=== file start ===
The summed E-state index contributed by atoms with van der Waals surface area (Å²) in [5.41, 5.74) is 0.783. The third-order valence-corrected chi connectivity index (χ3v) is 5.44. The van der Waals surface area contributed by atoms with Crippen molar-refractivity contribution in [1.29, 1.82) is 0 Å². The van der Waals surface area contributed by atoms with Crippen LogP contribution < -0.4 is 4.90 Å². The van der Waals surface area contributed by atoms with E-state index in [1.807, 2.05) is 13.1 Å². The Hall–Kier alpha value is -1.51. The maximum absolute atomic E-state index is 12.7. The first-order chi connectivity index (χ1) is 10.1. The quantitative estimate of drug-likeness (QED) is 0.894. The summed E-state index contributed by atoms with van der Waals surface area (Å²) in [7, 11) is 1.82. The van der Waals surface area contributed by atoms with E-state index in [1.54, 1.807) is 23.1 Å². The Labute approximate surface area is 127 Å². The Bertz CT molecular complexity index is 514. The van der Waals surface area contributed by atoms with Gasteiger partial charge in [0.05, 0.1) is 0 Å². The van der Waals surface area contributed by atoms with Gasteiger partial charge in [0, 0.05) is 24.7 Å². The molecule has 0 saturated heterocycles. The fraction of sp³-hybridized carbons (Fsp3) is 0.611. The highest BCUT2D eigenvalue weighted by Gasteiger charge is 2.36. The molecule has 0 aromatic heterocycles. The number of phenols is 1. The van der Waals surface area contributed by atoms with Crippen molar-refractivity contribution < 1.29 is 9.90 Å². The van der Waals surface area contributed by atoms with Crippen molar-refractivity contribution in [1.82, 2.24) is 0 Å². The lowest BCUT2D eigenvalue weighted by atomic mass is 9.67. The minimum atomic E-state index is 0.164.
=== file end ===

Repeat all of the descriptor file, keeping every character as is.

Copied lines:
The summed E-state index contributed by atoms with van der Waals surface area (Å²) in [5.41, 5.74) is 0.783. The third-order valence-corrected chi connectivity index (χ3v) is 5.44. The van der Waals surface area contributed by atoms with Crippen molar-refractivity contribution in [1.29, 1.82) is 0 Å². The van der Waals surface area contributed by atoms with Crippen LogP contribution < -0.4 is 4.90 Å². The van der Waals surface area contributed by atoms with E-state index in [1.807, 2.05) is 13.1 Å². The Hall–Kier alpha value is -1.51. The maximum absolute atomic E-state index is 12.7. The first-order chi connectivity index (χ1) is 10.1. The quantitative estimate of drug-likeness (QED) is 0.894. The summed E-state index contributed by atoms with van der Waals surface area (Å²) in [7, 11) is 1.82. The van der Waals surface area contributed by atoms with E-state index in [1.54, 1.807) is 23.1 Å². The Labute approximate surface area is 127 Å². The Bertz CT molecular complexity index is 514. The van der Waals surface area contributed by atoms with Gasteiger partial charge in [0.05, 0.1) is 0 Å². The van der Waals surface area contributed by atoms with Gasteiger partial charge in [0, 0.05) is 24.7 Å². The molecule has 0 saturated heterocycles. The fraction of sp³-hybridized carbons (Fsp3) is 0.611. The highest BCUT2D eigenvalue weighted by Gasteiger charge is 2.36. The molecule has 0 aromatic heterocycles. The number of phenols is 1. The van der Waals surface area contributed by atoms with Crippen molar-refractivity contribution < 1.29 is 9.90 Å². The van der Waals surface area contributed by atoms with Crippen molar-refractivity contribution in [1.82, 2.24) is 0 Å². The lowest BCUT2D eigenvalue weighted by atomic mass is 9.67. The minimum atomic E-state index is 0.164.